Patients who refuse to give up smoking will not receive certain operations on the NHS, health bosses have revealed.
Hospitals in Norfolk and Newcastle, both of which are battling severe financial difficulties, will prevent smokers from having life-changing operations such as hip and knee replacements, although urgent procedures will still be available, managers said.
According to the Daily Mail, patients will only be given treatments when they try to give up, as managers believe that smokers are more likely to suffer complications.
Dr John Battersby, director of public health at Norfolk Primary Care Trust, revealed: "There is increasing evidence that smokers have three times the number of complications as non-smokers.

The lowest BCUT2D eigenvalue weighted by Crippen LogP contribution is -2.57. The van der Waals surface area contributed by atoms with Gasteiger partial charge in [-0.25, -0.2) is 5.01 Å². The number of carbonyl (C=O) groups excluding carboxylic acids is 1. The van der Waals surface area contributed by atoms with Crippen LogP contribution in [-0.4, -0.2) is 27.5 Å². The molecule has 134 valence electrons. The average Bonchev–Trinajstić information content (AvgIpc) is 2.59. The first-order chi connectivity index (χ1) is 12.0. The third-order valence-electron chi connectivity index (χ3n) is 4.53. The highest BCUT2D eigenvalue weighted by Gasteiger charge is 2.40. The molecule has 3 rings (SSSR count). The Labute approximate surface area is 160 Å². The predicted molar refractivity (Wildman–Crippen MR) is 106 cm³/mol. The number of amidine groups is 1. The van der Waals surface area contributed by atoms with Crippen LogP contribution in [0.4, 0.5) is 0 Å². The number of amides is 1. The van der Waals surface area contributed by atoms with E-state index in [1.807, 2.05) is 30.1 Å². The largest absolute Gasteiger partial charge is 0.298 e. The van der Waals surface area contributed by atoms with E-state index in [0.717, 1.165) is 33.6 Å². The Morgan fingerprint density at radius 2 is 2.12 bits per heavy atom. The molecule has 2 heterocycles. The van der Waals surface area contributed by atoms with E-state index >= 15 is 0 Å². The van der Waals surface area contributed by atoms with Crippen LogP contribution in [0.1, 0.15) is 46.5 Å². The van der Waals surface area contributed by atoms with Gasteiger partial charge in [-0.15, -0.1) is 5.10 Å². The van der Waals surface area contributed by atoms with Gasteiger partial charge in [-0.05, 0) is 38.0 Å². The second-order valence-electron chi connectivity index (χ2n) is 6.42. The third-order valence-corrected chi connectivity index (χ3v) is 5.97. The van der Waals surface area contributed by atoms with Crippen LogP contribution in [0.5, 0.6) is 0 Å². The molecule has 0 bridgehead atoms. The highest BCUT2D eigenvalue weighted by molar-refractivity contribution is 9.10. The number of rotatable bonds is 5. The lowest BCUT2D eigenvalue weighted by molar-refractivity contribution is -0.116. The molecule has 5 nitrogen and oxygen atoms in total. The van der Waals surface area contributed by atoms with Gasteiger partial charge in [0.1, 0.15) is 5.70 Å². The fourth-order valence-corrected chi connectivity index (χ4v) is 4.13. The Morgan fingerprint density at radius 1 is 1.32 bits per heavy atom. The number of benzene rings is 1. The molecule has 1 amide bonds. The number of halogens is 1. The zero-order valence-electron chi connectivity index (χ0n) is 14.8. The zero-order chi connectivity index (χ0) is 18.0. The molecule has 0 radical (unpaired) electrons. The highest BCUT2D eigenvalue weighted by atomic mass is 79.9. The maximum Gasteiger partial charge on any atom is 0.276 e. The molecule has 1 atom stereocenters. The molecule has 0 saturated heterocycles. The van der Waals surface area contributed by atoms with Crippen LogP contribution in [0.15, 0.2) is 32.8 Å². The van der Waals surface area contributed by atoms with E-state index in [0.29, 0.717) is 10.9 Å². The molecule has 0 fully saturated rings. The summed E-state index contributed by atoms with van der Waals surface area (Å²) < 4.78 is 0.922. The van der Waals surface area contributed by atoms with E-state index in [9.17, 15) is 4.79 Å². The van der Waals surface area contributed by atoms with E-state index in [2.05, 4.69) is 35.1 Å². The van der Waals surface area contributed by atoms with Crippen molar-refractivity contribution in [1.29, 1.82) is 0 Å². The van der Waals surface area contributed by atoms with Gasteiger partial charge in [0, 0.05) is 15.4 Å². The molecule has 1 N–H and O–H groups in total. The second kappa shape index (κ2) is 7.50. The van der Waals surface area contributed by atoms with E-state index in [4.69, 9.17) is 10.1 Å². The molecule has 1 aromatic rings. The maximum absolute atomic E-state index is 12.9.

"What we are proposing is that if someone who smokes is being referred for surgery, we would instead want them to be referred to a smoking cessation clinic and give them three months to stop smoking."
Although Dr Battersby maintained that the move would not be "an absolute block" on smokers getting surgery, he said that patients would enjoy "a better outcome" if they stopped smoking and there would be a positive impact on the health system as a result.
However, a spokesman for the pro-smoking pressure group Forest told the Daily Mail that the policy was simply "blackmail".
"[Smokers] are entitled to free healthcare and health trusts do not have the right to make up conditions," Neil Rafferty insisted.